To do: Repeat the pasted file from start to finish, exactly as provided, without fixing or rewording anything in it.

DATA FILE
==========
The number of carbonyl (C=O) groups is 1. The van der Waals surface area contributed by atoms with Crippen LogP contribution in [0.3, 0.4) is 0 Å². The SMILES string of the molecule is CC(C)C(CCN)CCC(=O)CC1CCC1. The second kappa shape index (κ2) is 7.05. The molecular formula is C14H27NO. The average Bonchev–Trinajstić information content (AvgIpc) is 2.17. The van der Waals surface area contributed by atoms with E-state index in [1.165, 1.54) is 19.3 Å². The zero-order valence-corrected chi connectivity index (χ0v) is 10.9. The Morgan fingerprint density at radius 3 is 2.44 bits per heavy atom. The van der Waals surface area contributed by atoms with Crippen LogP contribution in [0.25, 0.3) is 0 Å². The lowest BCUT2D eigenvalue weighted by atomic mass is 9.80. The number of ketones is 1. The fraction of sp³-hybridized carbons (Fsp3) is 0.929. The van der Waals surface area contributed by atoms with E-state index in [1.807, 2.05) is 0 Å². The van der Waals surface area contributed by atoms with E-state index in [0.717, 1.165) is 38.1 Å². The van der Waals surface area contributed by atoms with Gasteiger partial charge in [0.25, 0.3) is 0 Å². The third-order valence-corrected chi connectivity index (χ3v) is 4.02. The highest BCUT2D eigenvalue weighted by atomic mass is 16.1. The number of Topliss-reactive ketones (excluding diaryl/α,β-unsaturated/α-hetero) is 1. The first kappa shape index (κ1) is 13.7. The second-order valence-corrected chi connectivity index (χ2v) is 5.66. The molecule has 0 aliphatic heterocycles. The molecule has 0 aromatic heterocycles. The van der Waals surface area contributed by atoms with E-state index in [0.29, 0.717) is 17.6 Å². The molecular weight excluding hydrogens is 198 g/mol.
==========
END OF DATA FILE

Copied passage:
The number of carbonyl (C=O) groups is 1. The van der Waals surface area contributed by atoms with Crippen LogP contribution in [0.3, 0.4) is 0 Å². The SMILES string of the molecule is CC(C)C(CCN)CCC(=O)CC1CCC1. The second kappa shape index (κ2) is 7.05. The molecular formula is C14H27NO. The average Bonchev–Trinajstić information content (AvgIpc) is 2.17. The van der Waals surface area contributed by atoms with E-state index in [1.165, 1.54) is 19.3 Å². The zero-order valence-corrected chi connectivity index (χ0v) is 10.9. The Morgan fingerprint density at radius 3 is 2.44 bits per heavy atom. The van der Waals surface area contributed by atoms with Crippen LogP contribution in [0.25, 0.3) is 0 Å². The lowest BCUT2D eigenvalue weighted by atomic mass is 9.80. The number of ketones is 1. The fraction of sp³-hybridized carbons (Fsp3) is 0.929. The van der Waals surface area contributed by atoms with E-state index in [1.807, 2.05) is 0 Å². The van der Waals surface area contributed by atoms with E-state index in [0.717, 1.165) is 38.1 Å². The van der Waals surface area contributed by atoms with Gasteiger partial charge in [0.25, 0.3) is 0 Å². The third-order valence-corrected chi connectivity index (χ3v) is 4.02. The highest BCUT2D eigenvalue weighted by atomic mass is 16.1. The number of Topliss-reactive ketones (excluding diaryl/α,β-unsaturated/α-hetero) is 1. The first kappa shape index (κ1) is 13.7. The second-order valence-corrected chi connectivity index (χ2v) is 5.66. The molecule has 0 aliphatic heterocycles. The molecule has 0 aromatic heterocycles. The van der Waals surface area contributed by atoms with E-state index in [0.29, 0.717) is 17.6 Å². The molecular weight excluding hydrogens is 198 g/mol.